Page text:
Personalized Needs and Service - The digital age has removed the old fashioned, personalized service from professional services that our parents grew up with.  Legal form web-sites are no different from any other impersonal, digital experience. You rarely deal with a live human being, and when you do it is with a complete stranger outside of Massachusetts.  Depending on whether you select the right attorney, doing business with an attorney will enable you to receive a more intimate level of service with a local professional who will be responsive to your questions, concerns, and overall legal needs. Web-sites cannot substitute real human interactions, and the many benefits that personalized service will provide you in terms of making you feel at ease with any legal process. 

I have heard numerous tales of horror from existing and prospective clients, colleagues, and friends about Internet "legal forms."  Some of these accounts have resulted in  costly, time consuming, and nerve wracking court battles where no party ever truly wins.  When Massachusetts business or individual seeking legal services turn to the Internet to solve a legal need in areas of business law, real estate, or estate planning, they are taking a substantial amount of risk, and making a very expensive  bet that a standardized form will provide a long term, ironclad legal solution.   Take this article as a tale of caution because those Internet Forms Can Be the End (of you and your future). 

What types of entity are available for my business?

In addition to making a decision on what your business name will be, one of the most important decisions that any new entrepreneur must make is to decide their business entity type.  It is very important to properly select the type of business entity structure that suits your business needs.  By doing so, you will maximize the tax, liability, and other benefits that flow from each type of entity. It is, therefore, essential that you contact one of our Massachusetts business lawyers to provide legal guidance as to the best entity for your business.   

The most commonly used types of business entities available in Massachusetts comprise the following:

Sole Proprietorship (D/B/A; personal name)

Also, frequently referred to as a D/B/A company, a sole proprietorship is the simplest form of a business entity.  A sole proprietorship is an unincorporated business and does not offer the limited liability protections of a corporation or partnership.  Some small business owners begin their business as a sole proprietorship and then seek to incorporate their business once they achieve success in their business. Sole proprietorships avoid the administrative requirements and fees associated with an incorporated business.  However, due to the casual structure of the sole proprietorship and liability issues that a business owner can potentially face when problems arise, a sole proprietorship is not the best type of entity structure.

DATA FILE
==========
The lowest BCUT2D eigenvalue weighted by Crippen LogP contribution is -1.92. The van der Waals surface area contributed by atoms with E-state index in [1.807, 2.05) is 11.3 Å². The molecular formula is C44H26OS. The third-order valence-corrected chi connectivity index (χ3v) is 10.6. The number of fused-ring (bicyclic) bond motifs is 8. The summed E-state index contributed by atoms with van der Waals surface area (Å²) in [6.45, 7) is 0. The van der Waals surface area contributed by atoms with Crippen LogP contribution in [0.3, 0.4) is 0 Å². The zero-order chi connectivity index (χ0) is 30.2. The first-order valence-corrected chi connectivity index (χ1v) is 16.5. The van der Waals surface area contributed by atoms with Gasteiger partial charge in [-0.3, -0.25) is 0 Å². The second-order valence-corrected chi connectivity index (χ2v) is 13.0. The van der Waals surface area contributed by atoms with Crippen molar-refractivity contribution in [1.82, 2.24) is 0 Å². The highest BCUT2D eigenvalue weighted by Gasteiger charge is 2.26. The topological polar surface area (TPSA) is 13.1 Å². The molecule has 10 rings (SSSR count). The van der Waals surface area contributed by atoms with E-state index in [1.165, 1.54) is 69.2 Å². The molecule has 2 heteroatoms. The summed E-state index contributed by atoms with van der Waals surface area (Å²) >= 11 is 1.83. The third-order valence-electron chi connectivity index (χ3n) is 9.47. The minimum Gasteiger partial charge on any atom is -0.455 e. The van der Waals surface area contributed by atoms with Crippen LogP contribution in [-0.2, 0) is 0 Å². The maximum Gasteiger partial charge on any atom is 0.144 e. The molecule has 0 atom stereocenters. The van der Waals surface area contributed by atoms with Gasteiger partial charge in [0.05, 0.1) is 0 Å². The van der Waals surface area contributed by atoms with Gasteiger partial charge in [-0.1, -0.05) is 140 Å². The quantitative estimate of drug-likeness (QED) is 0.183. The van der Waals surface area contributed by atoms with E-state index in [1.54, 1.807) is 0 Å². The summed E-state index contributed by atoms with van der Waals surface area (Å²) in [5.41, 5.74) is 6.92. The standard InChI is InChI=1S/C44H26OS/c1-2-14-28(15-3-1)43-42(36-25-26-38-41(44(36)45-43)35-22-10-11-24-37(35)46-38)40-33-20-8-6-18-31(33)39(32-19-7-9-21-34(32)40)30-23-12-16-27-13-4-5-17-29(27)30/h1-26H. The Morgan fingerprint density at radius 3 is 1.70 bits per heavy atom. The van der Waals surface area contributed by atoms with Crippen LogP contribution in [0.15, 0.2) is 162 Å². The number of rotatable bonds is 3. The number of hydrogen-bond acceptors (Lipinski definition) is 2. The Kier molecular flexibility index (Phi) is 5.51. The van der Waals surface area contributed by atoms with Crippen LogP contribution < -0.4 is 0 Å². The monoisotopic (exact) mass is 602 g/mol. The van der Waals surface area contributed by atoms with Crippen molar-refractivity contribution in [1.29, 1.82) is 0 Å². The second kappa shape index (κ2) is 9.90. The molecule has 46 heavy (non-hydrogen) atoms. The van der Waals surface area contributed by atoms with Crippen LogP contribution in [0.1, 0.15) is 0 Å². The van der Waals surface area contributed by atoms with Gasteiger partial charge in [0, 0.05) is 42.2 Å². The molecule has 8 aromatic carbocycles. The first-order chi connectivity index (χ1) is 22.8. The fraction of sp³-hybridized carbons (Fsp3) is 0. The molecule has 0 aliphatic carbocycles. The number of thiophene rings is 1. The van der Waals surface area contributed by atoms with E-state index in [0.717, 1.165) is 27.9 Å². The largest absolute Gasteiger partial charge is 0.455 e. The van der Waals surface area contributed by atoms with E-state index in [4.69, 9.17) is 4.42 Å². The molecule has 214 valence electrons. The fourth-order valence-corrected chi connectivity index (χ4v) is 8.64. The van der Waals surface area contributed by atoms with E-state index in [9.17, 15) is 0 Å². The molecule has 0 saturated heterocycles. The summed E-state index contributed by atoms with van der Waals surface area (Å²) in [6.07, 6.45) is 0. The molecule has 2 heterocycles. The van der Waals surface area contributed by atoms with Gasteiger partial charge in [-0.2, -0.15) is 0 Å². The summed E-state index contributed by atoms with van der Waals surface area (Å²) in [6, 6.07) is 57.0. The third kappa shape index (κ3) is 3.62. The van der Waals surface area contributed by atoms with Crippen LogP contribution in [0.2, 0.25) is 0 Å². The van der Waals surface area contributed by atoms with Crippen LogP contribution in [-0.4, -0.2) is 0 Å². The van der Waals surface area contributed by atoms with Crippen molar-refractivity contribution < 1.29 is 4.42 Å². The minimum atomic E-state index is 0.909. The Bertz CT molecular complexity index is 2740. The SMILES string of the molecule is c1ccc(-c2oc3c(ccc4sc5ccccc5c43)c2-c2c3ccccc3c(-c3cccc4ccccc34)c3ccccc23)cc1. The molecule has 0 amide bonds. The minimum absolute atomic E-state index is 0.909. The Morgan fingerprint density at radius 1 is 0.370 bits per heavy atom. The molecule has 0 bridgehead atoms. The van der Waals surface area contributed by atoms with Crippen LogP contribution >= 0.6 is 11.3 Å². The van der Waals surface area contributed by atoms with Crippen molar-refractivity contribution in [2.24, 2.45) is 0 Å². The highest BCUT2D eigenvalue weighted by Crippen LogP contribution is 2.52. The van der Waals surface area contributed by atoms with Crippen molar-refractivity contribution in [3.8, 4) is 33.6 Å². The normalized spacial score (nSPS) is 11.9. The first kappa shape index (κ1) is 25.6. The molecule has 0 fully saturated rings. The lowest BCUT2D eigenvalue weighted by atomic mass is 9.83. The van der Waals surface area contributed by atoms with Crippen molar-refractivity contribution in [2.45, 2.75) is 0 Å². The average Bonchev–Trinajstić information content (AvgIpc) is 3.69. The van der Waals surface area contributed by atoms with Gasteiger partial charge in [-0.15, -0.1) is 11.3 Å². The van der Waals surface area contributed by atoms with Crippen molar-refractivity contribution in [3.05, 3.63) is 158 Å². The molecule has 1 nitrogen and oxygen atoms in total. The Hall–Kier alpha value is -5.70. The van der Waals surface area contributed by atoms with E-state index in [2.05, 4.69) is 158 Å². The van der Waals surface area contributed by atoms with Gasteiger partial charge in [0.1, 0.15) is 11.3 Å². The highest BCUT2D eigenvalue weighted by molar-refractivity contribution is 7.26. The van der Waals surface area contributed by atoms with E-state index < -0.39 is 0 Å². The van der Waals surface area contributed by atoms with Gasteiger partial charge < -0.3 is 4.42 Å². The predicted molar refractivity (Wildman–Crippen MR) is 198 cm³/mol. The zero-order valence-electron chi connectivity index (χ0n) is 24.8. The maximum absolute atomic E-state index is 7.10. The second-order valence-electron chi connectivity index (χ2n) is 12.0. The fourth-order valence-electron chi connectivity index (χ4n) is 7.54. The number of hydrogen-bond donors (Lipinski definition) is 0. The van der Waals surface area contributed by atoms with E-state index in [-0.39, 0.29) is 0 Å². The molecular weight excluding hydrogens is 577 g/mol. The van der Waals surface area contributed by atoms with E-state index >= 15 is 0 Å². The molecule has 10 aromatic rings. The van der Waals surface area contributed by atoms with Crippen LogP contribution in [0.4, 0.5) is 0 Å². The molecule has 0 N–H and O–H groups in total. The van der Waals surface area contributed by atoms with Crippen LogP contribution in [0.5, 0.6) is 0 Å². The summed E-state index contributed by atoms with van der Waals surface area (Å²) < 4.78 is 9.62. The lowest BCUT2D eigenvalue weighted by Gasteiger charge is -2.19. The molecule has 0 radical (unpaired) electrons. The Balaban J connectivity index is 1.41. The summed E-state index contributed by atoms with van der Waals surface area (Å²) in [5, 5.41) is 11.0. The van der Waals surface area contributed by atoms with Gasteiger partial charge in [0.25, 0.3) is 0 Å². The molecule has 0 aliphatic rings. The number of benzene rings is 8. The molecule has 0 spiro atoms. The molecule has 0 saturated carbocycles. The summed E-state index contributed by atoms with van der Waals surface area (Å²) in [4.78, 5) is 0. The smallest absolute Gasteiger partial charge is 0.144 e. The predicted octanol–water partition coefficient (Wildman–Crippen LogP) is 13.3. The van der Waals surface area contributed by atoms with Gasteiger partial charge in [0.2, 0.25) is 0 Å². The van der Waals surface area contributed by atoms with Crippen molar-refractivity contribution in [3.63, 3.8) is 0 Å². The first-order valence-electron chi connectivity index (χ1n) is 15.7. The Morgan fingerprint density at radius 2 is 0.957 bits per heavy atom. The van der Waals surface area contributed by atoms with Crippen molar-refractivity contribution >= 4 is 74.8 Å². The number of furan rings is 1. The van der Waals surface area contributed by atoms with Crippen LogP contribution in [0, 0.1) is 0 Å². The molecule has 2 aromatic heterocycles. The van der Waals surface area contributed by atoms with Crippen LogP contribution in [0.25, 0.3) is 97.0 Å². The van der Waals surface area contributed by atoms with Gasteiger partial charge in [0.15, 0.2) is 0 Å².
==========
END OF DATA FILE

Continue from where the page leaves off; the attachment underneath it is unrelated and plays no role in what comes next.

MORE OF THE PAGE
Corporation (Corp.; Inc.; Co.)

A Massachusetts Corporation is an independent business entity from the business owners (shareholders).  The Corporation will provide a limited liability for the shareholders, and that entity will be responsible for the debts, expenses, and civil claims against the corporation. A Corporation can either taxed as either a C Corporation or S Corporation.  A Corporation must abide by numerous procedural formalities and follow certain rules in order to maintain its legal status in Massachusetts.

Professional Corporation (P.C.)

A Professional Corporations is just like a Massachusetts Corporations, however, this type of entity structure is limited to a group licensed professionals only.  This means that the shareholders must be licensed to practice some type of lawful professional in Massachusetts.  These profession include, but are not limited to: attorneys, certified public accountants, dentists, engineers, physicians and surgeons, veterinarians, chiropractors, podiatrists, physical therapists, psychologists, optometrists, and registered nurses. The P.C. provides limited liability for the shareholders, however, the corporation will not protect a professional from being held liable for their own malpractice / negligence in performing services and their duties as a professional.  

Limited Liability Company (LLC)

Massachusetts law provides for the use of the Limited Liability Company (LLC) type of entity.  An LLC provides its members with the substantial benefits of limited liability for debts and claims against the LLC.  The LLC also provides the passed through tax advantages to the business owners – in other words, the profits and losses are passed through to the owners, and taxation will not occur at both the entity and individual level. Many business owners prefer to establish an LLC due to these substantial benefit and also take advantage of the flexibility and ease of administering the entity.   


Partnerships (Partnership; GP; LP; LLP)